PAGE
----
By: Kristin L. Roush, PhD
“The faculty of voluntarily bringing back a wandering attention, over and over again, is the very root of judgment, character, and will. No one is master of himself if he have it not. An education which should improve this faculty would be the education par excellence. But it is easier to define this ideal than to give practical directions for bringing it about.”
William James, (1842 – 1910)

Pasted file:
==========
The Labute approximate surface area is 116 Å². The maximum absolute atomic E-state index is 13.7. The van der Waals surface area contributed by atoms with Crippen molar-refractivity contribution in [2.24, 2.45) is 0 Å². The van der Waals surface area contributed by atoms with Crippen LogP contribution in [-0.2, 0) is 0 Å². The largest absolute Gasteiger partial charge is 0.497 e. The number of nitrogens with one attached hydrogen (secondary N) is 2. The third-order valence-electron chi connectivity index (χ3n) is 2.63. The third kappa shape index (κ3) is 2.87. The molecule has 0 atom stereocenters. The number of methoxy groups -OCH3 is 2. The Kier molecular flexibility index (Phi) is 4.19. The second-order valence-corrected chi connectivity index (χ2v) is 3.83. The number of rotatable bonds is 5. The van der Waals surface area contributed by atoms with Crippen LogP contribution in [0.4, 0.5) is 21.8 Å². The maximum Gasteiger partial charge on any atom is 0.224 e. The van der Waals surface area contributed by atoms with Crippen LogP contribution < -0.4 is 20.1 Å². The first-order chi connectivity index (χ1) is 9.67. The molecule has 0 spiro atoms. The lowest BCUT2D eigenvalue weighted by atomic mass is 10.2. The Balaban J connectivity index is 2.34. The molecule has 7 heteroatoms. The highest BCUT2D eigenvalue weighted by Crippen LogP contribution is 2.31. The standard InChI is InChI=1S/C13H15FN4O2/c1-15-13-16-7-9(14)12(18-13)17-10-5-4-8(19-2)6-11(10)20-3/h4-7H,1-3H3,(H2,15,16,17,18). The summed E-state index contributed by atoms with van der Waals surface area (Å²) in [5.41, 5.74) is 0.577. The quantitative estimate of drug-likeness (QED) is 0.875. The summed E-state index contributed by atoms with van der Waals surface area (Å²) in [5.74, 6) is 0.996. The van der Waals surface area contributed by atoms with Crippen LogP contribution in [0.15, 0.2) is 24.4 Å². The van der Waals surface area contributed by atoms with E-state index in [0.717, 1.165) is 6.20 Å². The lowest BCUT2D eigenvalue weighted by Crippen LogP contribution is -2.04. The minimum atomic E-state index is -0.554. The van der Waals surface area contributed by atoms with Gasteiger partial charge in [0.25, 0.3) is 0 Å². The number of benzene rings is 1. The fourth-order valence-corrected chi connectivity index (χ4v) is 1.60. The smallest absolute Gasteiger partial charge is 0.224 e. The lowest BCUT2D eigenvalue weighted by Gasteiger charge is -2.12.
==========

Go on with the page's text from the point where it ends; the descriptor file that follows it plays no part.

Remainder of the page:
Looking out at our students in classrooms today, with their texting, Facebook updates, Instagram messages, e-mail checking, Google searches, and tweeting, it’s hard to imagine what was so distracting for college students more than 100 years ago when James made this statement. Yet, even then, he recognized the propensity of the mind to constantly seek novel material, to leap from thought to image to belief to fear to desire to judgment and back again — all following one’s own quirky train of thought resembling the chaotic movements of a swarm of bees around a hive. Time passes through a warped dimension when the student finally returns to some semblance of attention, unaware of all the cognitive detours taken between points A and B. And that’s just the internal process, prompted by nothing in particular. How much more distraction is invited by today’s mobile technology?